Cure – the new challenger for the health industry – could have set up a greenfield Neo-Bank and hope to attract doctors, hospital administrators etc over, to open an account at their new bank with its shiny new digital services. They wisely chose not to do this but are instead allowing doctors, pharmacies etc to keep their existing banking relationships and provide a value-added Fintech layer on top. The health industry professionals are typically already enrolled in a traditional health vertical bank[15] who has been serving them for decades. By putting a layer on top of the traditional bank, offering new and better digital services, they become a serious innovator and competitor.

Fig 6: Neo-Bank attacking traditional healthcare vertical bank using Open Banking

Finally, the new developments of embedded finance – where new players and incumbents can insert their financial services into the platforms of others using APIs (a technology much driven by Open Banking) and BaaS (now also enabled by the new Turkish law) – will lead to many further really exciting and heavily business-driven opportunities, which for now must remain beyond the scope of this paper. This area may actually be much more of a threat to traditional banks, if they do not position themselves well, than the Neo-Banks. Please contact the author for more background and evidence on this.

Summary and Outlook

Thus, we can see that Neo-Banks have a great deal of potential. But this lies not in simplistically duplicating a bank on a digital greenfield but on providing really new value-added services which can either be provided native (i.e. not just with a traditional core bank or card inside[16]) or, maybe more smartly, “on top” of existing banks/existing accounts using the power of modern technologies such as Open Banking.

Once extensive customer migration has taken place and the user – either the general private user or the B2B user such as treasurer, doctor or freight manager etc – have moved over to the new bank/platforms’ services, then one can think about expanding the portfolio to cover more financial services and maybe even – at some more distant date – become the central point of call where consumers’ salaries are deposited, mortgages taken out, and where industries’ specific B2B financing is provided.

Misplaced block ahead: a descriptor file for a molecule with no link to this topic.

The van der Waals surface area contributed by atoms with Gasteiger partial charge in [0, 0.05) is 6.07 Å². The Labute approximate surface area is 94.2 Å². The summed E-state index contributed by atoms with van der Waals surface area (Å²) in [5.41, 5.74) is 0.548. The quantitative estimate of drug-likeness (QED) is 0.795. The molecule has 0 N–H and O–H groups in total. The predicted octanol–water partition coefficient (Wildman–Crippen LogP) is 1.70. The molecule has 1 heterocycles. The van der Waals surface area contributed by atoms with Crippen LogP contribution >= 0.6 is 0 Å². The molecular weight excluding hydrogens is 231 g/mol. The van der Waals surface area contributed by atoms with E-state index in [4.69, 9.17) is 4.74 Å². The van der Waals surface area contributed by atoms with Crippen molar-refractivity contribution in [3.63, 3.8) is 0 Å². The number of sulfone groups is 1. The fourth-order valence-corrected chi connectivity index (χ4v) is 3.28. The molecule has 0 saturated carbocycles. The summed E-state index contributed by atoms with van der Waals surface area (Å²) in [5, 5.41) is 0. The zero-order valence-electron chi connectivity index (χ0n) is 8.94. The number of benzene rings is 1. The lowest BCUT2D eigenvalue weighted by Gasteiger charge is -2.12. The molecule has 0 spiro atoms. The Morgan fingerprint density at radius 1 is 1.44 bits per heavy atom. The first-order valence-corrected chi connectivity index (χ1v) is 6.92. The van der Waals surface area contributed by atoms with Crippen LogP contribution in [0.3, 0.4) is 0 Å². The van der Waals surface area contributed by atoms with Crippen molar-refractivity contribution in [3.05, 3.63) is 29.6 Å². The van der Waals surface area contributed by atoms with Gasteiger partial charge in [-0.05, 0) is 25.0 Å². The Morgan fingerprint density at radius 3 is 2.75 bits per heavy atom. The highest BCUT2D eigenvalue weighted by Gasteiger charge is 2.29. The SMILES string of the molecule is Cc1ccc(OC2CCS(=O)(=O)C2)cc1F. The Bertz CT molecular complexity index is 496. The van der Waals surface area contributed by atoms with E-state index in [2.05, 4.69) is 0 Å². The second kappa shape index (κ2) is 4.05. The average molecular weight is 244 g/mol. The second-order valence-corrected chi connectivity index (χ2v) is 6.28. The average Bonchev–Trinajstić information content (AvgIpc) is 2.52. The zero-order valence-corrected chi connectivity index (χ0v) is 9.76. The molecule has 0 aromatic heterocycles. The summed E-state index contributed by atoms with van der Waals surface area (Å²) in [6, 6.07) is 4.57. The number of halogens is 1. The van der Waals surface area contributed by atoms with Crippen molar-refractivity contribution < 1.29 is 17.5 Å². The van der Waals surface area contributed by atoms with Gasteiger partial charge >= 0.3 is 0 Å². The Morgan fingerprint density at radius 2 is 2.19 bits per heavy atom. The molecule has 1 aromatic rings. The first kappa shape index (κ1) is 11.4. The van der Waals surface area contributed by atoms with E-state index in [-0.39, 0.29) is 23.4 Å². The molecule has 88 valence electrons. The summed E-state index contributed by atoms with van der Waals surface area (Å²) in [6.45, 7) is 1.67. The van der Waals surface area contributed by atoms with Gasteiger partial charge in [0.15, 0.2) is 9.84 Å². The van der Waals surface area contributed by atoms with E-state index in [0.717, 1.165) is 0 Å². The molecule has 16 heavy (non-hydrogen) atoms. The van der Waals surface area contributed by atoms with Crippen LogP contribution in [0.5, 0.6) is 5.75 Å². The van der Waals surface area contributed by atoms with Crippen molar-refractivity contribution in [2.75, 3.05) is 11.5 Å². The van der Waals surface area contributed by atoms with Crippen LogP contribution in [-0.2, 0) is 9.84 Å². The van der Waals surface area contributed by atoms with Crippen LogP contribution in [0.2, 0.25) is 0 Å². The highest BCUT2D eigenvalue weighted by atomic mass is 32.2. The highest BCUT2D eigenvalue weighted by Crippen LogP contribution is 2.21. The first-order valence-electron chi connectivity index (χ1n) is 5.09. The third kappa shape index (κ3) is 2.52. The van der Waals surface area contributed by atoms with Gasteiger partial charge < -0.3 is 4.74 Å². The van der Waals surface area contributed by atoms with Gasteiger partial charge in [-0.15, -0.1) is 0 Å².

Until then it may be best to remember the stark fact that “most people are more likely to change their spouse than their bank account”[17]. Getting people to switch to a new bank is really hard[18].

For reasons given, traditional banks should thus not be panicked by the hype into knee-jerk reactions, but should instead look rationally at the Neo-banks’ key figures:

– the real market penetration (compared to bank customer and bank volumes)

– the real customer satisfaction (try to talk to their bots instead of your bank adviser)

– the real fraud/compliance record (see the many Neo-bank scandals[19])

But traditional banks should not be complacent. They must monitor the development closely and be particularly wary of attrition, especially since new customers more often open accounts at the new banks:

Fig 7: New accounts are opened more at Neo-banks

Also, some Neo-banks have built their IT, processes and business model from scratch, they have a digital culture and mindset in tune with millennials – these may become a serious threat due to their agility, scalability as more and more banking, customers and processes become more and more digitized.

The Neo-banks’ PR (not necessarily always the delivery) has also raised the expectations of the customers on modern digital financial services, so incumbent banks really need to adapt to satisfy these needs – otherwise mass migration to digital will surely take place without them. In the short term they need to be particularly wary of any cherry-picking by new entrants both in B2C and B2B. As part of this strategy traditional banks could maybe also consider becoming more aggressive in communicating their great real assets to counter some the hype of some of the new entrants.

Fig 8: Rumours of banks’ death are regularly exaggerated

Every few years, after every new crisis or technology, the “extinction phase” of the “dinosaur banks” is predicted. Banks have regularly been predicted to die due to:

  • Direct Banking
  • Mobile Banking
  • Open Banking/FinTech
  • Digitisation
  • Blockchain
  • BigTech
  • Neo-Banks…

However, traditional banks have enormous assets (security, trust, capital, client base, brand, global networks, …) and have, so far, always survived – but they do need to be wary, flexible and continuously change. A steady hand on the tiller is required that monitors the development – without being shocked into irrational and expensive dead-ends; have a strategy that is aware of the threats; without succumbing to unwarranted extinction fears; and act sagely to protect and expand the business by leveraging all the great assets that traditional banks have.